One of the more successful multinational food retailers to be found today is Koninklijke Ahold, Zaandam, the Netherlands. And part of that company's success may be found in the fact that it has moved beyond the realm of being a passive investor. It's now an active sponsor of a global business outlook that calls for conservative but effective intra-unit cooperation.
Ahold, incidentally, is the company of which Fritz Ahlqvist is executive vice president. Fritz Ahlqvist is also chairman of CIES, The Food Business Forum. In the latter capacity, he is to offer the opening address at the CIES Executive Congress, which is to convene June 5 to 7 in Madrid, Spain.
But concerning Ahold itself, let's take a quick look at where and how it operates. Ahold derives nearly half its annual sales revenue -- $14 billion (U.S.) -- from its six chains in the United States. In Europe, Ahold is well-known for its Albert Heijn stores in Holland, as well as its other retailing, wholesaling, specialty store and food production entities in its own country plus Belgium, Portugal, Spain and the Czech Republic. In a section of Ahold's newly issued annual report titled "The Hidden Force of Ahold," it's shown how various cooperative projects at Ahold operating units are under way, of which "first fruits are now being reaped, and will without a doubt become more plentiful in the future."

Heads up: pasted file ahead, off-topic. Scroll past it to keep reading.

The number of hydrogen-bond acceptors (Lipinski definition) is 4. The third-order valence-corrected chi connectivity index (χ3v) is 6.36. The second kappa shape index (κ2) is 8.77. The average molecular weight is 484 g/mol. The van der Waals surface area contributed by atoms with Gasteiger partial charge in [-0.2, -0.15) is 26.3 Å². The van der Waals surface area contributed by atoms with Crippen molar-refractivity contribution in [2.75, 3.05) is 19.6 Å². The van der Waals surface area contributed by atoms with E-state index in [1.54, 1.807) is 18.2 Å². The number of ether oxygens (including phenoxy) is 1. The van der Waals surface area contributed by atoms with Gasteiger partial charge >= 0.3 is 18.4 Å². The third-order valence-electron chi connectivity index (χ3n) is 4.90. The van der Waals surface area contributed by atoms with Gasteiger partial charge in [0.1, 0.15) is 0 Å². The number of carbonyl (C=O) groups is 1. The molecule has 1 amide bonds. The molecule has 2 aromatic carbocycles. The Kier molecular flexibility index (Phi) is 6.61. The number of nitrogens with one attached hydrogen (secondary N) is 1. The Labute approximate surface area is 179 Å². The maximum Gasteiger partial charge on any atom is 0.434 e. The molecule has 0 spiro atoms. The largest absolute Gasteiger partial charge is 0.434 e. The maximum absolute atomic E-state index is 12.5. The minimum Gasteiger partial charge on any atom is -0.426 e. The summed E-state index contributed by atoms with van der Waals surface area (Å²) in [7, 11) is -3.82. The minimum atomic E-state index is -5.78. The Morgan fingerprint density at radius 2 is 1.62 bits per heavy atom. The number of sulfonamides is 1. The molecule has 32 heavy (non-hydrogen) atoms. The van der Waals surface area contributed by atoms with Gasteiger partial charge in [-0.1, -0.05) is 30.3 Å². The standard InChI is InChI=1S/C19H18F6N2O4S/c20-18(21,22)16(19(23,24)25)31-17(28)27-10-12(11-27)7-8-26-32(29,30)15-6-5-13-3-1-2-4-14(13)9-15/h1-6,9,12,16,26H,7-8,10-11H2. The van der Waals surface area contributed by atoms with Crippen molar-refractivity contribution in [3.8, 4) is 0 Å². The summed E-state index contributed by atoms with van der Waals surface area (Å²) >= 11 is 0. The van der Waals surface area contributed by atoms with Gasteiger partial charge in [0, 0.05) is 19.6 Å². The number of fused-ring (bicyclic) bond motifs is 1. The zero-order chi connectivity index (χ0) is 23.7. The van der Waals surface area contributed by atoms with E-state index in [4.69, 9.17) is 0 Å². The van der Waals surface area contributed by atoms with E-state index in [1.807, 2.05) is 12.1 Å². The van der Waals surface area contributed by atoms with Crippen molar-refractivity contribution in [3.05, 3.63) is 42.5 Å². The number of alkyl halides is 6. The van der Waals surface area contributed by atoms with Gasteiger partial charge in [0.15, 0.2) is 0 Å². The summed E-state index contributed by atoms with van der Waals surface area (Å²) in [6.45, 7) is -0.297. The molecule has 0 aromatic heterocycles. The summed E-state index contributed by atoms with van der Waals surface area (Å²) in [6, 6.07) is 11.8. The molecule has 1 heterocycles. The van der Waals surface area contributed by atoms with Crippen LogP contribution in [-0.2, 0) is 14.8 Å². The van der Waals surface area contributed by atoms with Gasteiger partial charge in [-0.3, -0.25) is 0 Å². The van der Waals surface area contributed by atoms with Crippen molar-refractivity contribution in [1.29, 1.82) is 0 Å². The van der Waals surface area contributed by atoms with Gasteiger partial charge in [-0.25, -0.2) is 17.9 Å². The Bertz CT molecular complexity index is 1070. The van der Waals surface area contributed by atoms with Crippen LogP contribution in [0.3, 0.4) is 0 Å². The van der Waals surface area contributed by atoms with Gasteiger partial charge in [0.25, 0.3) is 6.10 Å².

Here, according to the report, is how it works: Management of each Ahold unit is expected to be autonomous and is held accountable for its own results. But at the same time, groups have been formed at many of the units that are charged with the task of meeting with their like-task peers in other units to talk about good ideas and spread them to other parts of the company where they might be useful.
In the United States, no fewer than 23 "synergy" groups have been formed, spreading good ideas. For example, one Ahold retailing unit that successfully used everyday low pricing talked it up, resulting in another unit picking up the same strategy. Other groups have talked about store brands and how they could be shared across operating units. Finally, Ahold USA is now constructing a central distribution center in Buffalo, N.Y., from which certain nonfood categories will be shipped to all Ahold-owned chains in the United States. In one especially long-distance action, a dough bake-off process that makes the in-store production of baked goods more efficient was developed by Ahold's Albro Bakeries in Holland and put to use by two Ahold food chains in the Unites States. Examples are springing up from other points on the globe, too, as various European units confer with their counterparts on matters such as own-label, logistics, computerization and distribution.
In encouraging actions such as these, Ahold's management shows itself to be a new model for multinational management. That's because it's no longer sufficient to invest cash thrown off by domestic operations in various safe havens elsewhere in the world: The day for enlightened and proactive multinational management aimed at rationalizing investment is called for now.